TOKYO -- Nissan Motor's sale of a core subsidiary shows the extent to which CEO Carlos Ghosn is willing to dismantle the Japanese automaker's supplier network, taking a different path from rival Toyota Motor.
Nissan on Tuesday confirmed plans to sell its 41% stake in Calsonic Kansei to U.S. private equity firm Kohlberg Kravis Roberts, which intends to buy the rest of the parts maker as well through a tender offer next February. At an offer price of 1,860 yen per share, a full acquisition would cost 498.3 billion yen ($4.48 billion) and mark KKR's biggest purchase in Japan to date.
For Nissan, suppliers hardly come more central to its operations than Calsonic. It is both a behind-the-scenes player and a star in its own right, combining technical prowess as a high-volume supplier with an outward presence that fans of motor sports know.
But electric vehicles and other automotive innovations threaten to undermine Calsonic's value. The more battery-powered cars on the road, the smaller the markets for the heat exchangers and exhaust systems that have been the company's bread and butter. Numerous prospective buyers turned down Nissan's offer.
Even as it divests Calsonic, the automaker intends to strengthen its ties with Bosch, Continental and other so-called megasuppliers whose advanced technology could help it efficiently build competitive cars as the dawn of automated driving nears.
"The skill with which suppliers' potential can be tapped has a direct bearing on competitiveness," Nissan Co-CEO Hiroto Saikawa said.
Keeping it in the family -- except for sales
Calsonic owes more than 80% of annual sales to Nissan. By contrast, Toyota's core suppliers have more varied customer bases. Denso makes a majority of its sales outside the Toyota group.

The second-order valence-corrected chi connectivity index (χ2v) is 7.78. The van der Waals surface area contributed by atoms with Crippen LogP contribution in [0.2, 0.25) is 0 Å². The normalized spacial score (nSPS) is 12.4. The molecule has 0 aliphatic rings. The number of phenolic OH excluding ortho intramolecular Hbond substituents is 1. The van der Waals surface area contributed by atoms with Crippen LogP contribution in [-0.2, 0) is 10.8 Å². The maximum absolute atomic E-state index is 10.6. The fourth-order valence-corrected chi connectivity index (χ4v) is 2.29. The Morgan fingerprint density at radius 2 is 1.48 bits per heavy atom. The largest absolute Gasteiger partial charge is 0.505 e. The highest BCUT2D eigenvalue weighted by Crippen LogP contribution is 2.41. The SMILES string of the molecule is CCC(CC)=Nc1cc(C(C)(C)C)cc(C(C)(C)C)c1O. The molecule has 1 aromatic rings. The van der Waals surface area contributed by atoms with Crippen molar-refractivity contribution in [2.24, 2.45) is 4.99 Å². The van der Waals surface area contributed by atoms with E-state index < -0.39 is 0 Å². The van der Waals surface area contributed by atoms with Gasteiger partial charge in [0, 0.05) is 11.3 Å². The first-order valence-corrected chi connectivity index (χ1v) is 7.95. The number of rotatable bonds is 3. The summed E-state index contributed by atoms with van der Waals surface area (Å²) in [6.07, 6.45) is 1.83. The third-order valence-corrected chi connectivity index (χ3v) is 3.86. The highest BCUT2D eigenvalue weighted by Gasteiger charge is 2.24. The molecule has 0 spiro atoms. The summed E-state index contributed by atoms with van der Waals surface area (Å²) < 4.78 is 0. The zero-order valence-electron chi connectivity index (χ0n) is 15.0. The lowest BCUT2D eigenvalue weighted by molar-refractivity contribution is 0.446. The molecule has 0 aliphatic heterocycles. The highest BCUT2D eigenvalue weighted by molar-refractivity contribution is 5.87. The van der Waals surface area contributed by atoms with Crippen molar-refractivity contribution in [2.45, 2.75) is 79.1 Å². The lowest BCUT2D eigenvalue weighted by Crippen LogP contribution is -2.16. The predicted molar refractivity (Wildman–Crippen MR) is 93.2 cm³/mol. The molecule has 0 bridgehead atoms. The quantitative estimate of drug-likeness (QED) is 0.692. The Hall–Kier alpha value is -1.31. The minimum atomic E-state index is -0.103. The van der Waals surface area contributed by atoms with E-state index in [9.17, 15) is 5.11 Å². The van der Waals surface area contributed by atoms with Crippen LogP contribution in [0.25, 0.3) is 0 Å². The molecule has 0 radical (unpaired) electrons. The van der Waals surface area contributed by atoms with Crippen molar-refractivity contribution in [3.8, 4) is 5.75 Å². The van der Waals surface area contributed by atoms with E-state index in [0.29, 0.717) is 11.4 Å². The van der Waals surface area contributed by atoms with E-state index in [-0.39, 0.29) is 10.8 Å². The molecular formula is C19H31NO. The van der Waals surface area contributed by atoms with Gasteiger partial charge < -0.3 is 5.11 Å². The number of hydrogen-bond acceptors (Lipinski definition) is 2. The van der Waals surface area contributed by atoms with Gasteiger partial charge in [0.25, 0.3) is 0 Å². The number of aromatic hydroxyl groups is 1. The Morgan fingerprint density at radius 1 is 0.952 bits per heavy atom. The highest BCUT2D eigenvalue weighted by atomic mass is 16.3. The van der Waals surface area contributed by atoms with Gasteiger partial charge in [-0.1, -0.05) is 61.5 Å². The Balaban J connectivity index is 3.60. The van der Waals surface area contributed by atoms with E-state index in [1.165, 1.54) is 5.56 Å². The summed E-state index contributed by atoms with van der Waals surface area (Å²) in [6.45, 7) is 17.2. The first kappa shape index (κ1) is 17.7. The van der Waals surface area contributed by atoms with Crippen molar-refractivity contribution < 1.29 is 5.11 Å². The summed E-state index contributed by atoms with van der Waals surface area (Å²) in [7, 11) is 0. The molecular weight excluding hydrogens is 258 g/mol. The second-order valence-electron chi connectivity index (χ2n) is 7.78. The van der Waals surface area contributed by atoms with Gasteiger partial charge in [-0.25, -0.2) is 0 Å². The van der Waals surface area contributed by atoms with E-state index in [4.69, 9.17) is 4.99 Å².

Japan's leading automaker encourages such diversification as a way to enable its suppliers to earn more for investments in self-driving and other new technologies. Denso logged 4.52 trillion yen in sales last fiscal year against Calsonic's 1.05 trillion yen, and at 7%, Denso's operating profit margin was more than 3 percentage points wider.
While the Toyota group had its share of disagreement in the past, the automaker has in recent years made notable efforts to forge stronger relationships with suppliers. A training facility in Gamagori, south of Toyota City, provides opportunities for new executives at group members to learn about each other's company histories. Employees from Denso and two other key suppliers will form part of a new organization meant to spearhead the group's electric-vehicle development.
Nissan's decision to break up its keiretsu corporate family and open itself to a broad range of suppliers is more in line with the way of the automaking world outside Japan, as Ghosn can well see from his perch atop French ally Renault. An approach to production that emphasizes the use of modules -- large subassemblies provided by suppliers -- can help reduce costs. But standardization of components also holds the risk that every car turns out looking the same.
With the contrast between this Western approach to automaking and one that favors closer cooperation with group companies, the choice could make the difference as Nissan and Toyota seek to keep pace with innovation.